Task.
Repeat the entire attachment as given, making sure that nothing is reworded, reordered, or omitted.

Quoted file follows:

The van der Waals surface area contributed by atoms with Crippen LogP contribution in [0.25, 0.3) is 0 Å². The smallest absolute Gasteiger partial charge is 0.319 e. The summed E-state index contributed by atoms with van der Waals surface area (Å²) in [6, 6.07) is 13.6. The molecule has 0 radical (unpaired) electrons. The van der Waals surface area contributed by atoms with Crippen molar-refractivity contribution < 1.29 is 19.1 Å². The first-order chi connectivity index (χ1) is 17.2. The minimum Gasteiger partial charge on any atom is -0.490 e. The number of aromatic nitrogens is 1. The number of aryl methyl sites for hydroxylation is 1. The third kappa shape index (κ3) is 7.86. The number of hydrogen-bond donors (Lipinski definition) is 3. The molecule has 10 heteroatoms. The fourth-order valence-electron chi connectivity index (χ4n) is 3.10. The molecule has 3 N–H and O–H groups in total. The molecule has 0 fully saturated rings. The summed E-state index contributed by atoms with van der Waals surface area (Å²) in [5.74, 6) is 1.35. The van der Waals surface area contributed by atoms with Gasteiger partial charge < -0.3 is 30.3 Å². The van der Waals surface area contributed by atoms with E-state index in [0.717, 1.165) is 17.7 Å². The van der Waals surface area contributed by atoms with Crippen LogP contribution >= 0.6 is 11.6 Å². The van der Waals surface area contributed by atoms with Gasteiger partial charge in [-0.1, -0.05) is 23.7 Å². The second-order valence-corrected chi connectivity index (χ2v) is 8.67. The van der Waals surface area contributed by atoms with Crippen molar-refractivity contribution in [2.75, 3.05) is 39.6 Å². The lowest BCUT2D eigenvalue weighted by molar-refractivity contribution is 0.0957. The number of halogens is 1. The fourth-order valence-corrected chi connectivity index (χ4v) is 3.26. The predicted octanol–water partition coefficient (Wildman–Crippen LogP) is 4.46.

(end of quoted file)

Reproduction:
The van der Waals surface area contributed by atoms with Crippen LogP contribution in [0.25, 0.3) is 0 Å². The smallest absolute Gasteiger partial charge is 0.319 e. The summed E-state index contributed by atoms with van der Waals surface area (Å²) in [6, 6.07) is 13.6. The molecule has 0 radical (unpaired) electrons. The van der Waals surface area contributed by atoms with Crippen molar-refractivity contribution < 1.29 is 19.1 Å². The first-order chi connectivity index (χ1) is 17.2. The minimum Gasteiger partial charge on any atom is -0.490 e. The number of aromatic nitrogens is 1. The number of aryl methyl sites for hydroxylation is 1. The third kappa shape index (κ3) is 7.86. The number of hydrogen-bond donors (Lipinski definition) is 3. The molecule has 10 heteroatoms. The fourth-order valence-electron chi connectivity index (χ4n) is 3.10. The molecule has 3 N–H and O–H groups in total. The molecule has 0 fully saturated rings. The summed E-state index contributed by atoms with van der Waals surface area (Å²) in [5.74, 6) is 1.35. The van der Waals surface area contributed by atoms with Gasteiger partial charge < -0.3 is 30.3 Å². The van der Waals surface area contributed by atoms with E-state index in [0.717, 1.165) is 17.7 Å². The van der Waals surface area contributed by atoms with Crippen LogP contribution >= 0.6 is 11.6 Å². The van der Waals surface area contributed by atoms with Gasteiger partial charge in [-0.1, -0.05) is 23.7 Å². The second-order valence-corrected chi connectivity index (χ2v) is 8.67. The van der Waals surface area contributed by atoms with Crippen molar-refractivity contribution in [2.75, 3.05) is 39.6 Å². The lowest BCUT2D eigenvalue weighted by molar-refractivity contribution is 0.0957. The number of halogens is 1. The fourth-order valence-corrected chi connectivity index (χ4v) is 3.26. The predicted octanol–water partition coefficient (Wildman–Crippen LogP) is 4.46.